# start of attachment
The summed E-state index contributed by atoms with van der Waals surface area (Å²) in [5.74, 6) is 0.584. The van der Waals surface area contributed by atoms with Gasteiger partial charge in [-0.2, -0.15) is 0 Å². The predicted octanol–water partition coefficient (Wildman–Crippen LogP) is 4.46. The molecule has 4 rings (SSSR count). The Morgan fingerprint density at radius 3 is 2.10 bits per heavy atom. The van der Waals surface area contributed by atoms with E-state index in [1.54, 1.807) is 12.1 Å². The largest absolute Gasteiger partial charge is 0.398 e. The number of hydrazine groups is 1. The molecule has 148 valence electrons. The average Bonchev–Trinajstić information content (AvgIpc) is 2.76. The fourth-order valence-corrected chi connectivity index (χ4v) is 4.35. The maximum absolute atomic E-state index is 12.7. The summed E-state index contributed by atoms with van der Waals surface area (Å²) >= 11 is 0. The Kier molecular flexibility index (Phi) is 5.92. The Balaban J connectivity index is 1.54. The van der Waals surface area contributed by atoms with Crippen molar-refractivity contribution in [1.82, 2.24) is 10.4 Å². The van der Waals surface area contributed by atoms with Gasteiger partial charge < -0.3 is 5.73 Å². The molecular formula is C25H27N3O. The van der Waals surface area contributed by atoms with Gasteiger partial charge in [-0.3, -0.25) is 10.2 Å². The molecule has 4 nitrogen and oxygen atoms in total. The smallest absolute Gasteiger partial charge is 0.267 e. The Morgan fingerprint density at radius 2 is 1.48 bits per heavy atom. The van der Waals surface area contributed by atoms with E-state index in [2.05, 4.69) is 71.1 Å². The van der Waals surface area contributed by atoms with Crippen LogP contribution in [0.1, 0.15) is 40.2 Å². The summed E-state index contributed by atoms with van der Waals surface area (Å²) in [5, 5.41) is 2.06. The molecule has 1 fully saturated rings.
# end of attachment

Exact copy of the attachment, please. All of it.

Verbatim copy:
The summed E-state index contributed by atoms with van der Waals surface area (Å²) in [5.74, 6) is 0.584. The van der Waals surface area contributed by atoms with Gasteiger partial charge in [-0.2, -0.15) is 0 Å². The predicted octanol–water partition coefficient (Wildman–Crippen LogP) is 4.46. The molecule has 4 rings (SSSR count). The Morgan fingerprint density at radius 3 is 2.10 bits per heavy atom. The van der Waals surface area contributed by atoms with E-state index in [1.54, 1.807) is 12.1 Å². The largest absolute Gasteiger partial charge is 0.398 e. The number of hydrazine groups is 1. The molecule has 148 valence electrons. The average Bonchev–Trinajstić information content (AvgIpc) is 2.76. The fourth-order valence-corrected chi connectivity index (χ4v) is 4.35. The maximum absolute atomic E-state index is 12.7. The summed E-state index contributed by atoms with van der Waals surface area (Å²) >= 11 is 0. The Kier molecular flexibility index (Phi) is 5.92. The Balaban J connectivity index is 1.54. The van der Waals surface area contributed by atoms with Crippen molar-refractivity contribution in [1.82, 2.24) is 10.4 Å². The van der Waals surface area contributed by atoms with Gasteiger partial charge < -0.3 is 5.73 Å². The molecular formula is C25H27N3O. The van der Waals surface area contributed by atoms with Gasteiger partial charge in [-0.3, -0.25) is 10.2 Å². The molecule has 4 nitrogen and oxygen atoms in total. The smallest absolute Gasteiger partial charge is 0.267 e. The Morgan fingerprint density at radius 2 is 1.48 bits per heavy atom. The van der Waals surface area contributed by atoms with E-state index in [2.05, 4.69) is 71.1 Å². The van der Waals surface area contributed by atoms with Crippen LogP contribution in [0.1, 0.15) is 40.2 Å². The summed E-state index contributed by atoms with van der Waals surface area (Å²) in [5, 5.41) is 2.06. The molecule has 1 fully saturated rings.